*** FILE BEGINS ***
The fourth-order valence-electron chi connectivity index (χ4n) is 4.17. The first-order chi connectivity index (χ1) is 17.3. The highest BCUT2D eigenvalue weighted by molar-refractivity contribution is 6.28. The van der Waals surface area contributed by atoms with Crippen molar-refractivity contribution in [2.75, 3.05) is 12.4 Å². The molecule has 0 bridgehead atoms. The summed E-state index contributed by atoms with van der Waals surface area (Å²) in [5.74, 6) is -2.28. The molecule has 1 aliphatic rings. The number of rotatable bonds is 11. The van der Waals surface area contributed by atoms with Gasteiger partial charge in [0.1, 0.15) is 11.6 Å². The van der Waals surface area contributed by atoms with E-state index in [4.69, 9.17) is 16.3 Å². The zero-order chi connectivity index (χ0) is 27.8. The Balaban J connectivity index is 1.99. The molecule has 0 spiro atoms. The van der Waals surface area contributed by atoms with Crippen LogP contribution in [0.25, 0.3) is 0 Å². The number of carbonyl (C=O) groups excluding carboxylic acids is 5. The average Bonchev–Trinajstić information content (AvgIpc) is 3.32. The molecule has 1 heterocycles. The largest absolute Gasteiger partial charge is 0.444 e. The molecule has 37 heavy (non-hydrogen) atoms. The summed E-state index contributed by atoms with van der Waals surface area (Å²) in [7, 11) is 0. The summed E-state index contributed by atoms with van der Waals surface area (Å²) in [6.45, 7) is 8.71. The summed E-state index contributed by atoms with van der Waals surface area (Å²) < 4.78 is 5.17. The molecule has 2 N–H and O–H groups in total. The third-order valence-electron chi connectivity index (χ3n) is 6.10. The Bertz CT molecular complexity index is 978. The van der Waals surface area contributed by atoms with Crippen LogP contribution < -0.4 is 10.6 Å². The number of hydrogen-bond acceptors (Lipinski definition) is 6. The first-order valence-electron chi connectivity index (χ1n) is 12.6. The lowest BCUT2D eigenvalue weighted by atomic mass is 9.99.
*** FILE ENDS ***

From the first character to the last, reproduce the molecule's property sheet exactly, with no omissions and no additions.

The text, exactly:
The fourth-order valence-electron chi connectivity index (χ4n) is 4.17. The first-order chi connectivity index (χ1) is 17.3. The highest BCUT2D eigenvalue weighted by molar-refractivity contribution is 6.28. The van der Waals surface area contributed by atoms with Crippen molar-refractivity contribution in [2.75, 3.05) is 12.4 Å². The molecule has 0 bridgehead atoms. The summed E-state index contributed by atoms with van der Waals surface area (Å²) in [5.74, 6) is -2.28. The molecule has 1 aliphatic rings. The number of rotatable bonds is 11. The van der Waals surface area contributed by atoms with Gasteiger partial charge in [0.1, 0.15) is 11.6 Å². The van der Waals surface area contributed by atoms with E-state index in [4.69, 9.17) is 16.3 Å². The zero-order chi connectivity index (χ0) is 27.8. The Balaban J connectivity index is 1.99. The molecule has 0 spiro atoms. The van der Waals surface area contributed by atoms with Crippen LogP contribution in [0.25, 0.3) is 0 Å². The number of carbonyl (C=O) groups excluding carboxylic acids is 5. The average Bonchev–Trinajstić information content (AvgIpc) is 3.32. The molecule has 1 heterocycles. The largest absolute Gasteiger partial charge is 0.444 e. The molecule has 37 heavy (non-hydrogen) atoms. The summed E-state index contributed by atoms with van der Waals surface area (Å²) in [7, 11) is 0. The summed E-state index contributed by atoms with van der Waals surface area (Å²) in [6.45, 7) is 8.71. The summed E-state index contributed by atoms with van der Waals surface area (Å²) < 4.78 is 5.17. The molecule has 2 N–H and O–H groups in total. The third-order valence-electron chi connectivity index (χ3n) is 6.10. The Bertz CT molecular complexity index is 978. The van der Waals surface area contributed by atoms with Crippen LogP contribution < -0.4 is 10.6 Å². The number of hydrogen-bond acceptors (Lipinski definition) is 6. The first-order valence-electron chi connectivity index (χ1n) is 12.6. The lowest BCUT2D eigenvalue weighted by atomic mass is 9.99.